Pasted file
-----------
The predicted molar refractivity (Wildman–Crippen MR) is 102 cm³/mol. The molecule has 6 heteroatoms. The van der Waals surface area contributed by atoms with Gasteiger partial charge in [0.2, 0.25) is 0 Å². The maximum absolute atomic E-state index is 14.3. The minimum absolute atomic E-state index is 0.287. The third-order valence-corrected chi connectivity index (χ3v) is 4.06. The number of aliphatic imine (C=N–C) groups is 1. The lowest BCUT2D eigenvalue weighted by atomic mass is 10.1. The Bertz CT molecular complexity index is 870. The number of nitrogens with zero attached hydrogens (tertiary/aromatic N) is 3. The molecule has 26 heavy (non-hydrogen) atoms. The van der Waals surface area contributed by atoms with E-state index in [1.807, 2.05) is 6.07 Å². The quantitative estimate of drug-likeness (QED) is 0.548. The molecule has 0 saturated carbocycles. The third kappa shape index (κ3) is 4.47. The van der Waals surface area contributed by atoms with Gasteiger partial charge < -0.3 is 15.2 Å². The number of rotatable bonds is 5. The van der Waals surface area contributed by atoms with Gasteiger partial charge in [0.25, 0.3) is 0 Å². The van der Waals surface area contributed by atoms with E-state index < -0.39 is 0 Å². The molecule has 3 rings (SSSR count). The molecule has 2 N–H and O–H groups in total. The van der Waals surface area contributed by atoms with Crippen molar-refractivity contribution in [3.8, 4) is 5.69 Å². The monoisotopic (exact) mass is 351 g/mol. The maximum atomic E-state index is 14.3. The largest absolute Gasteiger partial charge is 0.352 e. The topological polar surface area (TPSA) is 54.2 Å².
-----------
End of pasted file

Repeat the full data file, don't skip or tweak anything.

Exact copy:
The predicted molar refractivity (Wildman–Crippen MR) is 102 cm³/mol. The molecule has 6 heteroatoms. The van der Waals surface area contributed by atoms with Gasteiger partial charge in [0.2, 0.25) is 0 Å². The maximum absolute atomic E-state index is 14.3. The minimum absolute atomic E-state index is 0.287. The third-order valence-corrected chi connectivity index (χ3v) is 4.06. The number of aliphatic imine (C=N–C) groups is 1. The lowest BCUT2D eigenvalue weighted by atomic mass is 10.1. The Bertz CT molecular complexity index is 870. The number of nitrogens with zero attached hydrogens (tertiary/aromatic N) is 3. The molecule has 26 heavy (non-hydrogen) atoms. The van der Waals surface area contributed by atoms with E-state index in [1.807, 2.05) is 6.07 Å². The quantitative estimate of drug-likeness (QED) is 0.548. The molecule has 0 saturated carbocycles. The third kappa shape index (κ3) is 4.47. The van der Waals surface area contributed by atoms with Gasteiger partial charge < -0.3 is 15.2 Å². The number of rotatable bonds is 5. The van der Waals surface area contributed by atoms with Gasteiger partial charge in [0.25, 0.3) is 0 Å². The van der Waals surface area contributed by atoms with E-state index < -0.39 is 0 Å². The molecule has 3 rings (SSSR count). The molecule has 2 N–H and O–H groups in total. The van der Waals surface area contributed by atoms with Crippen molar-refractivity contribution in [3.8, 4) is 5.69 Å². The monoisotopic (exact) mass is 351 g/mol. The maximum atomic E-state index is 14.3. The largest absolute Gasteiger partial charge is 0.352 e. The topological polar surface area (TPSA) is 54.2 Å².